The same can be said of Donnie’s school life. His friends are assholes, picking on a shy foreign student for no reason other than she’s different, but they have typical teenage conversations regarding such dilemmas as the sexual logistics of the Smurf village. Some of his teachers are approachable and helpful, others are close-minded and belligerent. There are the stereotypical cliché bullies (including Seth Rogen), but they’re more anti-authoritarian psychopaths than spitefully singling out Donnie on some personal vendetta. It all just feels real, which makes the more fantastical elements seem all the more mind bending.
I also really approve of how Kelly introduces most of the characters, particularly in the school environment. There’s a couple of tracking shots around the school that set up people like the English teacher Karen Pomeroy (Drew Barrymore), her science teacher boyfriend (Noah Wyle), the main bully Seth (Alex Greenwald), and the ultra Conservative sports teacher Kitty Farmer (Beth Grant), which play with the speed and soundtrack to create an ethereal experience that’s also all the introduction you need to a lot of these people. The way Greenwald demonically scowls at Grant, the looks of disdain between Grant and Barrymore, it’s all there, and it’s efficiently executed.
So what about the bizarre stuff? Well, SPOILER WARNING, just like David Lynch’s Mulholland Drive, this is a film at the end of which I didn’t have a theory, but after a little light research I found this explanation, and it sounds like it makes sense, as much as any theory behind Donnie Darko can. I like the idea that all the characters are behaving in a way to ensure that the climax happens, but retaining their own motivations and characterisations along the way. I feel more of this would be explained in the Director’s Cut which I’ve been warned away from because of how much more it reveals, but if anything I think that version might appeal to me more. Too many unanswered questions tend to shy me away from stories, but here there’s enough great direction, acting and world-building for me to appreciate the finished result regardless. Plus all the smaller side details, like the performances of Sparkle Motion and how dedicated Kitty Farmer is to them, or the self-help videos from motivational speaker Jim Cunningham (Patrick Swayze, in the first film I ever saw him in), or Donnie’s burgeoning romance with new student Gretchen Ross (Jena Malone), or all the stuff with Roberta Sparrow, aka Grandma Death, the old lady spending her entire life compulsively checking an empty mailbox. There’s so much to unpack from this film that I can definitely now see myself watching it again.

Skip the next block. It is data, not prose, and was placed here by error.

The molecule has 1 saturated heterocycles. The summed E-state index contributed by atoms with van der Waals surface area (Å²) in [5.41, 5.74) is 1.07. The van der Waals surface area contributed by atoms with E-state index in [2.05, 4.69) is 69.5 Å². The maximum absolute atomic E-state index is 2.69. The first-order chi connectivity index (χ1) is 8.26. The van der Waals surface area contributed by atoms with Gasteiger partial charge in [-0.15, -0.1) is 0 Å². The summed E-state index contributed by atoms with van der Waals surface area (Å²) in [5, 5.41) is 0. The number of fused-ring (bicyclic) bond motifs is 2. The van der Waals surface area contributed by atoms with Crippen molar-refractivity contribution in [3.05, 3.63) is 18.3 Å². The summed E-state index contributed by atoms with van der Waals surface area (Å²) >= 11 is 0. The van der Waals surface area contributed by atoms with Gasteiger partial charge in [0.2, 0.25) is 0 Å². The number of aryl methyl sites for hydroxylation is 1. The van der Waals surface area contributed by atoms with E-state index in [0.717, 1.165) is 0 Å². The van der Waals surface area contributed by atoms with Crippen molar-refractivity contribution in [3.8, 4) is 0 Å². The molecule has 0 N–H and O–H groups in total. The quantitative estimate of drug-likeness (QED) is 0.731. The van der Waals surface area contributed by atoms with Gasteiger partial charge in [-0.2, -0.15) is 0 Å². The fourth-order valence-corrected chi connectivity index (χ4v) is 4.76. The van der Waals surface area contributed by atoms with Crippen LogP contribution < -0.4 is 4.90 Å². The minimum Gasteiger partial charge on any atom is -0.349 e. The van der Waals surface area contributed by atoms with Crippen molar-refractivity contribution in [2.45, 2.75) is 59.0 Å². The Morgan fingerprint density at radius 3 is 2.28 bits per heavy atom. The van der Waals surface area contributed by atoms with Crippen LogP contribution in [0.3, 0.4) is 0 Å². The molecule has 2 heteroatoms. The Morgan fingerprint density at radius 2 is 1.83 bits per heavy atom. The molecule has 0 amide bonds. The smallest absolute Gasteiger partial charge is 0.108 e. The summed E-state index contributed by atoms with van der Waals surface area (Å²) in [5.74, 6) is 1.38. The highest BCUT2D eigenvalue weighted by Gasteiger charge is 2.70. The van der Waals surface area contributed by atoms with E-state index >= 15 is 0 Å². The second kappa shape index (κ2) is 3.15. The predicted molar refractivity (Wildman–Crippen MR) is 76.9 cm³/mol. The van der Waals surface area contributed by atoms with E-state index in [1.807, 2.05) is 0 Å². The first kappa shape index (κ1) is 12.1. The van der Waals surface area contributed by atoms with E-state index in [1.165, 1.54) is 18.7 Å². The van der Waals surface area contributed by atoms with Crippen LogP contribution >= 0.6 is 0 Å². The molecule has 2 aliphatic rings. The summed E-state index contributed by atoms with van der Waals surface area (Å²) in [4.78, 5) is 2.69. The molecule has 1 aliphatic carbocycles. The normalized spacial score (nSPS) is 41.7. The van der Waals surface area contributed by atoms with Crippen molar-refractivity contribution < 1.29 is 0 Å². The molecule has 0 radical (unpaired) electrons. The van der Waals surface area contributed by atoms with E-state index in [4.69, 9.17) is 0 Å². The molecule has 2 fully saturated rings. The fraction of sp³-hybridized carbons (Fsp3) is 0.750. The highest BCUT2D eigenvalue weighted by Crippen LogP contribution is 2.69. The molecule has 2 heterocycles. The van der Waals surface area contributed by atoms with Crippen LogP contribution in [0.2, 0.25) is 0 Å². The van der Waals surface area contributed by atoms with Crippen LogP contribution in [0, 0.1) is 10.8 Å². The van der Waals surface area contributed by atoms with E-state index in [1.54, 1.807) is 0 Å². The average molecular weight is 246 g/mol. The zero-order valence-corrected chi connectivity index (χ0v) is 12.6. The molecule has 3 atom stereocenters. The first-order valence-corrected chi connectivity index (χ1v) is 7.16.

Choose Film 8/10